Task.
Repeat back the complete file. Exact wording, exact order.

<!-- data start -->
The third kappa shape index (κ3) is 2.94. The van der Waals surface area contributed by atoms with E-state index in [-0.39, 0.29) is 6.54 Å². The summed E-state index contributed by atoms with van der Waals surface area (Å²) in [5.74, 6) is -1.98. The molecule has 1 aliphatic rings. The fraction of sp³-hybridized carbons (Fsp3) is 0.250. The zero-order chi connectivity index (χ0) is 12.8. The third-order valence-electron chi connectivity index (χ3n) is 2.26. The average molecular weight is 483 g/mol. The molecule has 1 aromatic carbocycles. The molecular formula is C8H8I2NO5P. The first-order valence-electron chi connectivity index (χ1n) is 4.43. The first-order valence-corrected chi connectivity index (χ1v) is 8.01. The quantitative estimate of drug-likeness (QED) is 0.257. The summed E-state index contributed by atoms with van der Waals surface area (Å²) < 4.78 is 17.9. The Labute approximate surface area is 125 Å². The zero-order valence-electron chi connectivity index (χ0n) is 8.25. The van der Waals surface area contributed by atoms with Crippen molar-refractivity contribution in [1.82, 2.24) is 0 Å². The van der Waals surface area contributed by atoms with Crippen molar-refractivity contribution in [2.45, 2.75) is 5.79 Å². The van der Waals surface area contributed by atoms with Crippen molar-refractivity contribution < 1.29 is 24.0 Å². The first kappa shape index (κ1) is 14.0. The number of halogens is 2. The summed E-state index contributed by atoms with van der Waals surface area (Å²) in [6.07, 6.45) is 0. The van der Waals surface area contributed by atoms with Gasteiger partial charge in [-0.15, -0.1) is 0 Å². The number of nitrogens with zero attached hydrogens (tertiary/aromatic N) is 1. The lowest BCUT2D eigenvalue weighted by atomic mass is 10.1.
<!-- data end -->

The third kappa shape index (κ3) is 2.94. The van der Waals surface area contributed by atoms with E-state index in [-0.39, 0.29) is 6.54 Å². The summed E-state index contributed by atoms with van der Waals surface area (Å²) in [5.74, 6) is -1.98. The molecule has 1 aliphatic rings. The fraction of sp³-hybridized carbons (Fsp3) is 0.250. The zero-order chi connectivity index (χ0) is 12.8. The third-order valence-electron chi connectivity index (χ3n) is 2.26. The average molecular weight is 483 g/mol. The molecule has 1 aromatic carbocycles. The molecular formula is C8H8I2NO5P. The first-order valence-electron chi connectivity index (χ1n) is 4.43. The first-order valence-corrected chi connectivity index (χ1v) is 8.01. The quantitative estimate of drug-likeness (QED) is 0.257. The summed E-state index contributed by atoms with van der Waals surface area (Å²) < 4.78 is 17.9. The Labute approximate surface area is 125 Å². The zero-order valence-electron chi connectivity index (χ0n) is 8.25. The van der Waals surface area contributed by atoms with Crippen molar-refractivity contribution in [1.82, 2.24) is 0 Å². The van der Waals surface area contributed by atoms with Crippen molar-refractivity contribution in [2.45, 2.75) is 5.79 Å². The van der Waals surface area contributed by atoms with Crippen molar-refractivity contribution < 1.29 is 24.0 Å². The first kappa shape index (κ1) is 14.0. The number of halogens is 2. The summed E-state index contributed by atoms with van der Waals surface area (Å²) in [6.07, 6.45) is 0. The van der Waals surface area contributed by atoms with Gasteiger partial charge in [-0.15, -0.1) is 0 Å². The number of nitrogens with zero attached hydrogens (tertiary/aromatic N) is 1. The lowest BCUT2D eigenvalue weighted by atomic mass is 10.1.